The works, Baydaq/Loqma, perfectly illustrate the way in which Younes Rahmoun reinvents the everyday. Baydaq consists of a white wooden table whose top, made of sixty-four small, square black and white compartments, recalls the board used for checkers, frequently played in Morocco. Inside each of the compartments are sixty-four compressed plastic bags, of which thirty-two are white and thirty-two are black, that Younes Rahmoun calls “Kemmoussa.” The work was inspired by Moroccan cafes, places of exclusively male sociability, where people gather regularly to pass the time while chatting, playing checkers, dominoes, or cards. There, people drink tea or coffee, meet with clients… all of this takes place on a table, this small space inside a large space.

Loqma, which signifies “ball” is made from a white sieve that contains ninety-nine aluminum foil balls compressed to the size of a palm or the size of a ball of couscous. The work evokes food, the balls that are formed with semolina, meat, or certain pastries.

The materials used in Baydaq/Loqma, notably plastic and aluminum foil, come from the everyday life of Moroccans. Materials only used once, they are used daily and then thrown away haphazardly, often into nature. With these two installations, Younes Rahmoun “recycled” plastic and aluminum foil. He gave them another form of existence, while emphasizing their aesthetic characteristics. Hence the plastic takes on the form of a small bundle and the aluminum foil becomes a ball that evokes couscous. Through this displacement, these two forms affirm their “independence” and openness to other world cultures. Younes Rahmoun explains:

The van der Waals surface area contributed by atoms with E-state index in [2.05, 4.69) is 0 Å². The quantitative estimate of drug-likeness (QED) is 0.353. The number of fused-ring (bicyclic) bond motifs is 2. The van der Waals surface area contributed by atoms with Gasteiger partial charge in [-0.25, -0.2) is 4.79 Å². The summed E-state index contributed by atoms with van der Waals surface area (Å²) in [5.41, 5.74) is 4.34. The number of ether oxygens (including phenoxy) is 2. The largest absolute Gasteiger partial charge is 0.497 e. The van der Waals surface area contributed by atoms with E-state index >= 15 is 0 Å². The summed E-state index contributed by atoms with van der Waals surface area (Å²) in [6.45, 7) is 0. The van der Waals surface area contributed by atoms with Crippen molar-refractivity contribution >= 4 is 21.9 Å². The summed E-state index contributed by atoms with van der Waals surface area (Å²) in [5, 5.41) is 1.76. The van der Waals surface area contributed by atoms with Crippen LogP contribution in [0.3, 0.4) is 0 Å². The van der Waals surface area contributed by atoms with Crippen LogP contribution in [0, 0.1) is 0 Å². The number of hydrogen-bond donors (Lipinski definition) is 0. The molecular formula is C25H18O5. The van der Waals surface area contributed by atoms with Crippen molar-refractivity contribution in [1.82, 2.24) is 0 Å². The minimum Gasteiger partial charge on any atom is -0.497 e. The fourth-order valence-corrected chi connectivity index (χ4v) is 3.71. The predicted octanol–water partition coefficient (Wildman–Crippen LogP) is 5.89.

The balls in Baydaq are enclosed in compartments. They evoke men in Moroccan society: they meet in cafes for business, leisure, or to watch television, but the only interest is short term, they don’t really speak, they don’t share any intimacy.

On the contrary, for women, when they meet to cook, it seems to me that there is a real exchange, the speak about their private lives, confide in one another, touch. This is why the balls inside of the sieve are free, they are in contact with one another.

It is also from media that Younes sometimes draws his inspiration. The work, Kafan, for example, is made of seven neon tubes, each enveloped by a piece of shroud. In its entirety, it measures approximately the size of a child’s tomb, placed on the ground, in the direction of Mecca. For the artist, the white and diaphanous light of the fluorescent lights under the translucent shroud sections symbolize the bodies of children who died during the Israeli-Palestinian conflict. Indeed, Younes Rahmoun created Kafan to pay homage to Mohammed Dorra, an innocent youth killed by bullets during gunfire in Jenin, in Palestine, in 2000. These tragic and heavily mediated images profoundly mark the spirits and still resonate today as a testimony to the violence of men to their fellow human beings. Asked about the engaged element of this work, the artist responds:

I am always seeking to be useful, to use what I know how to do in order to say what people cannot say. I think that I play the role of a witness, in order to mark a certain time. When I speak about Mohammed Dorra, I do it so that we remember what happened, so that the truth is not perverted, which the media sometimes does.